Alumnus sews up $1 million prize on TV's Making the Cut

Graduate Jonny Cota, competing against international designers, makes a splash on reality-style fashion show produced by model Heidi Klum and fashion consultant Tim Gunn

Jonny Cota (Kresge '05, sociology; journalism minor)
Jonny Cota (Kresge '05, sociology; journalism minor) called competing on Making the Cut "the most challenging, difficult, confronting experience" of his life.
One of Cota's final runway looks from episode 10.
One of Cota's final runway looks from episode 10. 
Cota with Klum and Gunn during an episode (photos by Allie Lee/Amazon Studios)
Cota with Klum and Gunn during an episode (photos by Allie Lee/Amazon Studios)

Eight years ago, fashion designer Jonny Cota started his Skingraft clothing line with $500 and one sewing machine.

Today, the 35-year-old UC Santa Cruz alum has $1 million in the bank and a new namesake fashion line that is now for sale around the globe. The change came thanks to Cota’s big win on the first season of Making the Cut, a reality-style fashion competition produced by model Heidi Klum and fashion consultant and everybody’s favorite uncle, Tim Gunn. 

The L.A.-based Cota (Kresge '05, sociology; journalism minor) bested 11 other international designers to nab the top spot during the 10-episode show, which was aired on Amazon Prime. As part of the win, Cota also will have a one-year mentorship with Amazon’s fashion division, which according to promos, aims to help turn Cota’s designs into a “a global lifestyle brand.”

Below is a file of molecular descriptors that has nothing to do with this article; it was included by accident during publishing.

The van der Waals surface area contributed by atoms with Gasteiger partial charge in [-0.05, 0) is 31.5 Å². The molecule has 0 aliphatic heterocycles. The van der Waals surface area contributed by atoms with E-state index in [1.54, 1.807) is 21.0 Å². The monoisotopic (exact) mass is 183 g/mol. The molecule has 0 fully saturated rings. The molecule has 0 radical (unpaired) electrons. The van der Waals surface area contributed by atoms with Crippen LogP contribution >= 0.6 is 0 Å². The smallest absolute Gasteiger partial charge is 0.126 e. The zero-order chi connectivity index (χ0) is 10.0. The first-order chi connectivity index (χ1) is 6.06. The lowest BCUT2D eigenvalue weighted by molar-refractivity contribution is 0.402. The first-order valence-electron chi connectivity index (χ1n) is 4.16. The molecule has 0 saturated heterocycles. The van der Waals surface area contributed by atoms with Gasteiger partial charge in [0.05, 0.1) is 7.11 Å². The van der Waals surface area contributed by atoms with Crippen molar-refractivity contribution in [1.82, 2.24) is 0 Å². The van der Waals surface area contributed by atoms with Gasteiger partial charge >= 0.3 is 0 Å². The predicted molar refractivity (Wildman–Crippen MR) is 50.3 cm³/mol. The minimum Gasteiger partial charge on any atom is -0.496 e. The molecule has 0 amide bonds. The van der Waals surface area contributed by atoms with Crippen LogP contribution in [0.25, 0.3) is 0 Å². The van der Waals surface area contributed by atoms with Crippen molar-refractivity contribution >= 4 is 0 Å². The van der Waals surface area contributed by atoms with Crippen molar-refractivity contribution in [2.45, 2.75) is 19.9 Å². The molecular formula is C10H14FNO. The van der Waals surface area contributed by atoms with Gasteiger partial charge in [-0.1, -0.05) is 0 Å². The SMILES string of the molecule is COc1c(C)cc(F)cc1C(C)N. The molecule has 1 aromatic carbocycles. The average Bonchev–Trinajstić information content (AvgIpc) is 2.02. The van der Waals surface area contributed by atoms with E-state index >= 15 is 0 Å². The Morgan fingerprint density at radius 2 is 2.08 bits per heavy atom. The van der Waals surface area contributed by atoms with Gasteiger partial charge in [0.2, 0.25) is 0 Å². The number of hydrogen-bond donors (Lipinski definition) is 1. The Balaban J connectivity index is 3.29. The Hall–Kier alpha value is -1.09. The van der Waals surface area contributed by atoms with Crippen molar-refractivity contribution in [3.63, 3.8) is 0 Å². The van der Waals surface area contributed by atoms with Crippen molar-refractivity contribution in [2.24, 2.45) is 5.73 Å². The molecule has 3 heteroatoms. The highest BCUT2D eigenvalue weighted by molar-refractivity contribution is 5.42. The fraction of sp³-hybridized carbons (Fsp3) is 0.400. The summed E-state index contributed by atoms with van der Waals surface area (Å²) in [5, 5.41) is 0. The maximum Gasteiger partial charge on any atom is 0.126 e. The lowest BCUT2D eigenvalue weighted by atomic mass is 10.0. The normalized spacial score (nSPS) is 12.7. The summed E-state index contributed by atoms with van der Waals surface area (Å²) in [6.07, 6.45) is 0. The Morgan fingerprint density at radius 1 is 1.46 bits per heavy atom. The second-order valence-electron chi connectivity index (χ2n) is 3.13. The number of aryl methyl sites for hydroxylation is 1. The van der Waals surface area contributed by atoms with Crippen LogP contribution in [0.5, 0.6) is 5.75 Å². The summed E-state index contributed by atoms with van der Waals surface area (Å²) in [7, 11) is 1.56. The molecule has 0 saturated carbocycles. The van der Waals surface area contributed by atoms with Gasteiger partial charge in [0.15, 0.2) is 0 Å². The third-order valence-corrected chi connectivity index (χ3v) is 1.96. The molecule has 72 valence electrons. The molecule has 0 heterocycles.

“It was the most challenging, difficult, confronting experience of my life,” said Cota of the show during a telephone interview Friday. “And, to come out on top made it all so worthwhile. Every single designer on that show was challenged: how to work under pressure, how to defend yourself, how to pitch yourself. It was the fashion Olympics.”

Born into a family of seven kids in Martinez, Calif., Cota graduated with a degree in journalism. But instead of joining a newsroom, Cota took up with an underground performance art troupe as a stilt-walker and fire dancer. 

According to the Skingraft website, Cota fell in love with the circus troupe’s ornate costumes and quickly moved from performing to costume design. He started his Skingraft label with his brother, Christopher Cota, in 2006. The name Skingraft came from his early design days when, without much of a budget, Cota haunted thrift stores for vintage leather jackets, which he deconstructed and turned into costumes for the group. His streetwear was edgy, dark, and urban, a pioneer of the new American avant-garde style, according to the company’s website.

Cota dressed entertainers like Rihanna, Beyoncé, Justin Bieber, and P. Diddy. Some of Cota’s designs also were featured in movies and TV shows like The Hunger Games and True Blood. But even with a growing business and the opening of a hip, multi-brand store in L.A., Cota was hardly a household name.